In type and style which recalls the "Moral of the Work" in Churchill’s volumes on The Second World War, the advertisement sums up ‘the Churchillian Principles of Leadership’:
And in case the reader is tempted to enrol for a course, the website is given: <http://www.winstonchurchillleadership.com/>. Interestingly, the website itself contains a ‘plug’ for the book. So, by the time one reads the copy on the website, the whole thing has run full circle: it is all evidently a commercial operation, with Celia Sandys cashing in on her grandfather’s fame to make a fast buck. Bearing in mind that the book is avowedly not intended for scholars,6 but for young (?) Blairites or Bushites with drive, what can it bring to the academic community?
Few Churchill scholars can claim to master the full canon. As the authors remind us, he wrote "forty-four books, some eight hundred full-scale articles, many other smaller pieces […], with eighteen volumes of published speeches" . So, the many Churchill quotations in the book are most welcome—but the reference is never given. One can immediately locate the passage given on page 142 ending with "we shall never surrender," like the "excerpts from Churchill’s 'Never in the Field of Human Conflict' speech" given on page 56, but one is frustrated not to have the exact reference of the magnificent words attacking Protection on the facing page, "dear food for the million, cheap labour for the millionaire." All we can deduce from the accompanying text is that they come from a 1904 speech. There are also irritating passages when one is left to guess the exact source since only fragmentary information is given, e.g. "Churchill created his own intelligence network, what Professor G. Nicholas7of Oxford has called 'a private information center, the information of which was often superior to that of the Government' " . Or "Bill Deakin, an Oxford Don, recalled8 that Churchill’s most productive nights often followed a social lunch, strolls with guests through the gardens at Chartwell, and a warm bath at seven" .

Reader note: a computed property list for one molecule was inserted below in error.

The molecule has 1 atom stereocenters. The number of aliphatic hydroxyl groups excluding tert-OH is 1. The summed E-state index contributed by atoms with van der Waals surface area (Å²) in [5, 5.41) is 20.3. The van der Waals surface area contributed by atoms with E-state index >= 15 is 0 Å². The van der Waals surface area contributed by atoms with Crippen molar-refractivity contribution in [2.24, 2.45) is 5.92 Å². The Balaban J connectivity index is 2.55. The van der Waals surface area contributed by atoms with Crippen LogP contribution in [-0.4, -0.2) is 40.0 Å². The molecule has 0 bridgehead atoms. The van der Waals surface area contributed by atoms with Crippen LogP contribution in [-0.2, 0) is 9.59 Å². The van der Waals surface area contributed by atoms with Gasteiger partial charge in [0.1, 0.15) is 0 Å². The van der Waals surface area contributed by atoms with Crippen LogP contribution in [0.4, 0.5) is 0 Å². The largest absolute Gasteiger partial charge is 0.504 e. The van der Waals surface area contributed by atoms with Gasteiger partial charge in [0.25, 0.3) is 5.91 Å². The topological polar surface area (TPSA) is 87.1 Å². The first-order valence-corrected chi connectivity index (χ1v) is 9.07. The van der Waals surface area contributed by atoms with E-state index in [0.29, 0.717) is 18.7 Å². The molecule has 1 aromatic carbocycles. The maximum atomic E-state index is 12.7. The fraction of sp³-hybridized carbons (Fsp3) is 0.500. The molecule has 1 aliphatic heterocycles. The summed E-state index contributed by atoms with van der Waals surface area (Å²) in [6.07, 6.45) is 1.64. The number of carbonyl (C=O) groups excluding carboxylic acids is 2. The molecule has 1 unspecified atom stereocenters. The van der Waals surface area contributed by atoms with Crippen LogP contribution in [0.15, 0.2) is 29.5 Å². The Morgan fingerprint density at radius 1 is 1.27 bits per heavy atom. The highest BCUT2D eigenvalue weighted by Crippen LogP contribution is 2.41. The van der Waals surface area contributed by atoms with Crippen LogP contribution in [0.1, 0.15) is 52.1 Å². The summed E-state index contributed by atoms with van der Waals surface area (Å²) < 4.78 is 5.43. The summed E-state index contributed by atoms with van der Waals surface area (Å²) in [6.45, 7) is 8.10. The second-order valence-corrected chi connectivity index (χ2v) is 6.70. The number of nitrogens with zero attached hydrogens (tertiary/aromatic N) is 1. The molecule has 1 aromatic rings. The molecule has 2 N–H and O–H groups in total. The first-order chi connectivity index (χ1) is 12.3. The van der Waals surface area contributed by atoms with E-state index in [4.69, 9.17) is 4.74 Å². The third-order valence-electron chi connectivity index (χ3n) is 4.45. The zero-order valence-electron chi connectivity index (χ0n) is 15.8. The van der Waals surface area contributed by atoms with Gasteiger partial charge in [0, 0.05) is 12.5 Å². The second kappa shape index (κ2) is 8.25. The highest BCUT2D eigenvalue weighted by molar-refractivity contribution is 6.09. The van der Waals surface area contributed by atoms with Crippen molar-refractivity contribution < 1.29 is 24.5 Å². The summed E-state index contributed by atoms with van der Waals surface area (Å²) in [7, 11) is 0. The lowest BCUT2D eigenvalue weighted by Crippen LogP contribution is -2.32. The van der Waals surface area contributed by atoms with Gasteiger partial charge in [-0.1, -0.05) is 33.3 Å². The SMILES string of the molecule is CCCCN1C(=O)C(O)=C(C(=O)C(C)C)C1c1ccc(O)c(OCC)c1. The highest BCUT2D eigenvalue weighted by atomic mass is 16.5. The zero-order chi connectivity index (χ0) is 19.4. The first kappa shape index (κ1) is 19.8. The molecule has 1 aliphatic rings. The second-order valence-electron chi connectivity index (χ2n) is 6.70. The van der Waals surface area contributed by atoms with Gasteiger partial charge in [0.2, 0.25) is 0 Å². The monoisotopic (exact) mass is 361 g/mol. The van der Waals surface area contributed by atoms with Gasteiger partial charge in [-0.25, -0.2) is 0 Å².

Curiously, the book ‘improves’—from the point of the view of the reader irritated by the authors’ adoption of the American Right’s language—as it goes. Up to Chapter 11, all the hagiographic references to Churchill are immediately followed, in the same paragraphs, by the lessons which the ‘business leader’ should draw from them. But Chapters 12 (Find your Clementine) and 13 (Follow your Canvas) are free of this, with only a summary of the ‘Churchillian principles’ which should be remembered after reading the chapters—though Chapter 14 (Winning the War) resumes the edifying Churchill/businessman pattern. Needless to say, Chapters 12 and 13 (about 25 pages altogether) are the most interesting in the book: not much, one is bound to conclude.
Obviously, then, the interest of the book lies elsewhere. That is, it should not be read in the first degree (which businessman would really take his professional guidance from a maverick like Churchill, anyway? The more so as he lost his money when he invested in company shares in the 1920s, as the book reminds us on page 221). In the second degree, it is a fascinating collection of all the clichés and preconceptions on ‘leadership’ which American or American-inspired businessmen are supposed to believe in. And in the third degree, it shows what type of pap some authors and publishers think will appeal to these businessmen. The book properly belongs with "American Studies—Psychology of 'Business Publications'," not with "British Studies"—still less with "British History," whatever Celia Sandys may say in her Acknowledgements about her research at Churchill College, Cambridge.
A hardcover edition appeared in 2003. ISBN 1591840155.